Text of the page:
As the name indicates, informal probate is the less complicated form of estate administration under the new law. It allows for the administration of a will and the distribution of assets according to that will with little to no court intervention in the process. On the other hand, formal probate is used when the probating of a will is more complex, the estate is relatively large, or there are issues that need to be decided by a probate judge. Because of the added court participation, formal probate is usually a longer and more costly route.
One of the benefits of the MUPC is the ability to shift from one form of probate to the other. If a complication arises in the administration of an estate in informal probate, it can shift to formal probate in order to remedy the situation and then return to informal once it is resolved. Likewise, if an estate starts in formal probate and all issues involved have been settled, the estate can be moved into informal probate for the duration of the administration of the estate.
September 11th, 2012
As mentioned in the last two parts of this weekly series, will contests are an annoying and potentially costly consequence of improper execution or the creation of a pretermitted heir. There are a few ways to help limit the possibility of a will contest, the simplest and most straight-forward being the no-contest clause.
No-contest clauses, also know as in terrorem clauses, can be used to dissuade will contests by establishing penalties for those who would consider making such contests. These penalties can include the complete revocation of any devise made to a beneficiary if they decide to institute a will contest.
Of course, for a no-contest clause to work, you must “bait the trap,” so to speak. For example, if you completely disinherit a child from your will, it may make sense for him to challenge it. If he succeeds in having the will thrown out he may inherit a share of your estate through the laws of intestacy. So if you completely disinherit him, he has nothing to lose by challenging the will. But if you leave him a small amount in your will – you decide based on the circumstances what constitutes small – he actually does have something to lose by challenging the will. He may decide to simply take the amount you have left him and forego challenging the will.
For more information regarding will contests refer to Part VII of this series, entitled “Will Contests.”
September 4th, 2012
Over the past several decades the issue of caring for pets after the death of their owner has arisen in the field of estate planning. People often worry about how their pets will be cared for after they pass, and this can lead them to make unusual estate planning decisions. Perhaps the most famous case of over-the-top pet planning involved Leona Helmsley and her Maltese dog, Trouble.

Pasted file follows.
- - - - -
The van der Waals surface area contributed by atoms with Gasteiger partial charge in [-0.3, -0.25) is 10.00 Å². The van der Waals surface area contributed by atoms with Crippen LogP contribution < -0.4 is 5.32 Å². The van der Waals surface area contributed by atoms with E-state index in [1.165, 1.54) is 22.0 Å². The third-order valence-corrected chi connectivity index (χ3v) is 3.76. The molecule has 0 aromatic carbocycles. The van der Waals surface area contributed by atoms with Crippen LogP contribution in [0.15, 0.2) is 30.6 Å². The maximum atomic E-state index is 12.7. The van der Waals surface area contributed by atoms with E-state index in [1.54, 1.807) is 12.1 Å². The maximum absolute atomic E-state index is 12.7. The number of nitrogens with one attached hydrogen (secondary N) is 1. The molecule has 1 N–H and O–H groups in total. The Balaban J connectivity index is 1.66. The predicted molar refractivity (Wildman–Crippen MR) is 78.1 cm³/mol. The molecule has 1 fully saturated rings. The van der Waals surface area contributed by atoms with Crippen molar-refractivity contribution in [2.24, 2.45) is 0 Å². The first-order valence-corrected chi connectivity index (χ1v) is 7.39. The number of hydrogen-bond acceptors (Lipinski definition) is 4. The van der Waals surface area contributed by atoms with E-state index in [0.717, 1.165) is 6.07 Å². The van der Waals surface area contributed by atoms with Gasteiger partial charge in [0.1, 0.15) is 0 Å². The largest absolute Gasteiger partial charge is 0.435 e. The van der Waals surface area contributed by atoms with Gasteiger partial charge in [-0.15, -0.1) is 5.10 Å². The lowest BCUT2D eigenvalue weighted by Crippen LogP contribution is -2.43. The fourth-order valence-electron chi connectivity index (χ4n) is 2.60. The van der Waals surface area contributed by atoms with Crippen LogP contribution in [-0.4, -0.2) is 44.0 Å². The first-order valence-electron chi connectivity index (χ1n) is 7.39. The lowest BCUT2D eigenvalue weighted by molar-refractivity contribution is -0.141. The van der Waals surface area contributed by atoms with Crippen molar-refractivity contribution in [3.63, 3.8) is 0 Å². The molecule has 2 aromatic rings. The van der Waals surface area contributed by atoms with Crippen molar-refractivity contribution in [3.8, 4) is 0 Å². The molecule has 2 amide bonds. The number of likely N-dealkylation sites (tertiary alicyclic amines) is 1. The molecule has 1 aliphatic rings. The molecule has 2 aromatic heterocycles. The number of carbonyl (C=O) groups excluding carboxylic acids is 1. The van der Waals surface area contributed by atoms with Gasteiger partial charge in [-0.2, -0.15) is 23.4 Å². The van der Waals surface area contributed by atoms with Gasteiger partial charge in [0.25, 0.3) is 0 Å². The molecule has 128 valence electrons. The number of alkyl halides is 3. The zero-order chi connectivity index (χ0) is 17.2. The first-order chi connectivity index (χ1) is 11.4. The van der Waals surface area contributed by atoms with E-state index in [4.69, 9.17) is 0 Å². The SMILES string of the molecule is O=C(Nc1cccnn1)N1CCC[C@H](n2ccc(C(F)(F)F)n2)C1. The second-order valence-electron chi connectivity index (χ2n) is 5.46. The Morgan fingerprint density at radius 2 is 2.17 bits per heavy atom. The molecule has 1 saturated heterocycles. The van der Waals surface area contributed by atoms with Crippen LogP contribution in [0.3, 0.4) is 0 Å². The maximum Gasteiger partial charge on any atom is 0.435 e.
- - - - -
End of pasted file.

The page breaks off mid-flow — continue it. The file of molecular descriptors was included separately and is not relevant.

Ms. Helmsley, an incredibly wealthy businesswoman, left a $12 million trust fund to be used to care for Trouble. This amount was eventually lowered to $2 million. While noteworthy and maybe even comical, this is an excellent example of the love that people have for their pets and the lengths that they will go to in order to provide for them.
The average person does not have the means to create a $2 million trust to care for their dog, but that does not mean that a pet trust is not permitted. Massachusetts has no official statutes relating to the creation of a trust for the care of a pet after its owner’s death. However, this does not prevent the creation of one.
The creation of a pet trust may still be accomplished so long as the property held by the trust is not of an unreasonable amount and the provisions in the trust make it clear that the funds within the trust are to be used for the care and comfort of the pet. It would also be beneficial to name a trustee who is fully aware of the provisions in the trust and is willing to take the pet into his or her home after you have passed.
August 28th, 2012
Family relations are not always congenial. Because of this, there will be times that a testator will want to write a person out of his will. The intentional exclusion of a person from a will is called disinheriting. Disinheriting a person in a will excludes them from receiving any portion of the testator’s estate. Disinheritance can often lead to a will contest by the disinherited party. For more information regarding this please refer to Part VII of this series, entitled “Will Challenges.”
Whether intentionally excluded or merely forgotten about, a person who is not named as a beneficiary under a will, but would have received through intestacy, is called a pretermitted heir. In most cases, this pretermitted heir will either be a child or a spouse. Under Massachusetts law, a spouse who is intentionally disinherited in a will may choose to receive the elective share. The elective share is a portion of the estate which is calculated based on the overall size of the testator’s estate. This elective share is calculated and then given to the spouse prior to the distribution of the rest of the estate established by the will.